See Voter Intimidation? Call the Feds at 800-CALL-FBI 

Do you see armed men in camouflage with Trump flags at your polling place? Call the FBI at 800-225-5324 or file an online complaint at

The Justice Department issued voter protection guides and a video on that provides information on the Department’s Election Threats Task Force, which leads the Department’s efforts to address violence against election workers and to ensure that all election workers — whether elected, appointed, or volunteer — are able to do their jobs free from threats and intimidation. 

With elections only six months away, Trump and the Republican National Committee threaten to deploy 100,000 volunteer “vote-counting monitors” for the November 5 presidential election.

Stopping voter intimidation

Armed and masked men in tactical gear stood guard at ballot drop boxes in Mesa, Ariz., as people began early voting for the 2022 midterm elections.

They belonged to an “election monitoring group” called Clean Elections USA, which is watching early voting in select counties for signs of “fraud.” But the gun-toting terrorists’ presence caused unease among Maricopa County voters, who saw these “dropbox watchers” as a blatant attempt at voter intimidation.

The US Civil Rights Division published two new informational guides on voting rights. It updated five other guides to ensure that all qualified voters have the opportunity to cast their ballots and have their votes counted free of discrimination, intimidation, or criminal activity in the election process and to ensure that our elections are secure and free from foreign malign influence and interference.

“The right to vote is the cornerstone of our democracy, the right from which all others flow,” said Attorney General Merrick Garland. “The Justice Department is using every available authority to defend that right, both from efforts to undermine voting rights and from efforts to threaten and intimidate those who administer our elections.”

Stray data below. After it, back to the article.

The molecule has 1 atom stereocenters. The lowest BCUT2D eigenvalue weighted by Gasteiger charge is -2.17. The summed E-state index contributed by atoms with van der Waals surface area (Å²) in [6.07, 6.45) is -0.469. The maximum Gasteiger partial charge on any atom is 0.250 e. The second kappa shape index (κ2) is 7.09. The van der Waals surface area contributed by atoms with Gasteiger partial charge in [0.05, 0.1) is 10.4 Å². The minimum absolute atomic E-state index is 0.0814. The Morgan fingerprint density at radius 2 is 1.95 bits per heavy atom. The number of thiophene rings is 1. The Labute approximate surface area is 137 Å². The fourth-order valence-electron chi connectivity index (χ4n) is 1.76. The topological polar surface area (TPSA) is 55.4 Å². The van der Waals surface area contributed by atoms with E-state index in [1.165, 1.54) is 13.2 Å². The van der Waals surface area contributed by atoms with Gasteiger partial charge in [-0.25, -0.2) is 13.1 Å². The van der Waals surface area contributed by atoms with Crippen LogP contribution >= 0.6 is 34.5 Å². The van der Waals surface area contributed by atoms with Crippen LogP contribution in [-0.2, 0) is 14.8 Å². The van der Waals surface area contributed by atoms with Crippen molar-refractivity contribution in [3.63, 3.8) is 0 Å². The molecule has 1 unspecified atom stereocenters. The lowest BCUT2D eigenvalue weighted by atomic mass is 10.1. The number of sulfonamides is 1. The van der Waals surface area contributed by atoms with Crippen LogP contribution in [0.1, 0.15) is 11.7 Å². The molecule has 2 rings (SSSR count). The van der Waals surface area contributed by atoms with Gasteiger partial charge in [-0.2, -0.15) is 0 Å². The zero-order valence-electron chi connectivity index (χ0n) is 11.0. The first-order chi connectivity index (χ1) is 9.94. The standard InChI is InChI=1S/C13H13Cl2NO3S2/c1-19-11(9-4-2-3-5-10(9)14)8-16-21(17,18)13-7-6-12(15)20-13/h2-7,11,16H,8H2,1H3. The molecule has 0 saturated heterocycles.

U.S. Attorney General Merrick Garland said the DOJ fight any undermining of voting rights and efforts to threaten and intimidate poll workers.

“Protecting the right to vote is one of the Justice Department’s highest priorities,” said Acting Associate Attorney General Benjamin C. Mizer. “Today, the Department is issuing a guide on the laws governing voting-related language assistance to a video explaining the protections against voter intimidation.”

Assistant Attorney General Kristen Clarke of the Justice Department’s Civil Rights Division said, “The new guides and updates we issue today, alongside our litigation, friend-of-the-court-briefs, and monitoring efforts, demonstrate our commitment to using every tool available to protect the right to vote. These materials encourage voters to report violations. These resources also help state and local authorities comply with their obligations under the law.” 

The new guides issued today include one on Voter Intimidation Under Federal Law, discussing the prohibition of threats, obstruction, or deliberately false information about the time, manner, or place of voting to prevent people from casting their ballots. The Department has prepared a short video explaining how to report such misconduct.

The second new guide addresses Voting Protections for Language Minority Citizens under Section 203 of the Voting Rights Act. Section 203 mandates language assistance to enable certain people with limited English proficiency to participate effectively in all phases of the electoral process. 

Trump hooligans intimidate voters and election workers at a polling place.

The Department updated five existing guides on the Justice Department website. The Department updated its guide on

You can report suspected criminal activity regarding voting to the FBI at 1-800-CALL-FBI (1-800-225-5324) or by filing an online complaint at You can also contact local law enforcement. You can report possible civil rights violations at or 1-800-253-3931.

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